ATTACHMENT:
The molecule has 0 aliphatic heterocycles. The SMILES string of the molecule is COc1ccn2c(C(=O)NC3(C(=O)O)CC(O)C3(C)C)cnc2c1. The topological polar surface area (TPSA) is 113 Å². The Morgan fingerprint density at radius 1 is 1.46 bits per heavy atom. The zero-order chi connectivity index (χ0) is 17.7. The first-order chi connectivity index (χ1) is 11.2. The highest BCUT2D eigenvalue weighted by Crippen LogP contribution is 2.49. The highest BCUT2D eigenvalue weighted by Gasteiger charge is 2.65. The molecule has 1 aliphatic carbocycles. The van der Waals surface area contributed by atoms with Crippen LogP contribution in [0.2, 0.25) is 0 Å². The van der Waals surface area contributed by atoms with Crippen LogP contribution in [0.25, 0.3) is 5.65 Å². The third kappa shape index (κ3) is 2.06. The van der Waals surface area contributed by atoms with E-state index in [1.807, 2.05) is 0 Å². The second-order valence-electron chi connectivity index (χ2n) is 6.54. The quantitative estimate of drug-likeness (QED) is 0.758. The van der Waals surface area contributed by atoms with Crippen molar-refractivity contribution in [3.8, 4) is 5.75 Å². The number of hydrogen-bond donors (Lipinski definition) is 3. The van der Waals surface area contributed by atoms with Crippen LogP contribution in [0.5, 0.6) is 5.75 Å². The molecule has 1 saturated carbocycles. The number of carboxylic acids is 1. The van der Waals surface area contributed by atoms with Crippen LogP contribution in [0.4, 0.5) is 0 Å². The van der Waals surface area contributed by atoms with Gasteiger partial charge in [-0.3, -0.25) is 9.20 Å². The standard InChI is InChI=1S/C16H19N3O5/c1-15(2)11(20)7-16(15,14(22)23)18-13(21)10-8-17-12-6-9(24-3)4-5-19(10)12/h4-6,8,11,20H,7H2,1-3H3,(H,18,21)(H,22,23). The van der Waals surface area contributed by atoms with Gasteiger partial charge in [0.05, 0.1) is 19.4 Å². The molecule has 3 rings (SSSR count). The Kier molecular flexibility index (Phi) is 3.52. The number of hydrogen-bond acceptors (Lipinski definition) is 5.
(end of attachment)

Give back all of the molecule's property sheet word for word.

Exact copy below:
The molecule has 0 aliphatic heterocycles. The SMILES string of the molecule is COc1ccn2c(C(=O)NC3(C(=O)O)CC(O)C3(C)C)cnc2c1. The topological polar surface area (TPSA) is 113 Å². The Morgan fingerprint density at radius 1 is 1.46 bits per heavy atom. The zero-order chi connectivity index (χ0) is 17.7. The first-order chi connectivity index (χ1) is 11.2. The highest BCUT2D eigenvalue weighted by Crippen LogP contribution is 2.49. The highest BCUT2D eigenvalue weighted by Gasteiger charge is 2.65. The molecule has 1 aliphatic carbocycles. The van der Waals surface area contributed by atoms with Crippen LogP contribution in [0.2, 0.25) is 0 Å². The van der Waals surface area contributed by atoms with Crippen LogP contribution in [0.25, 0.3) is 5.65 Å². The third kappa shape index (κ3) is 2.06. The van der Waals surface area contributed by atoms with E-state index in [1.807, 2.05) is 0 Å². The second-order valence-electron chi connectivity index (χ2n) is 6.54. The quantitative estimate of drug-likeness (QED) is 0.758. The van der Waals surface area contributed by atoms with Crippen molar-refractivity contribution in [3.8, 4) is 5.75 Å². The number of hydrogen-bond donors (Lipinski definition) is 3. The van der Waals surface area contributed by atoms with Crippen LogP contribution in [0.5, 0.6) is 5.75 Å². The molecule has 1 saturated carbocycles. The number of carboxylic acids is 1. The van der Waals surface area contributed by atoms with Crippen LogP contribution in [0.4, 0.5) is 0 Å². The van der Waals surface area contributed by atoms with Gasteiger partial charge in [-0.3, -0.25) is 9.20 Å². The standard InChI is InChI=1S/C16H19N3O5/c1-15(2)11(20)7-16(15,14(22)23)18-13(21)10-8-17-12-6-9(24-3)4-5-19(10)12/h4-6,8,11,20H,7H2,1-3H3,(H,18,21)(H,22,23). The van der Waals surface area contributed by atoms with Gasteiger partial charge in [0.05, 0.1) is 19.4 Å². The molecule has 3 rings (SSSR count). The Kier molecular flexibility index (Phi) is 3.52. The number of hydrogen-bond acceptors (Lipinski definition) is 5.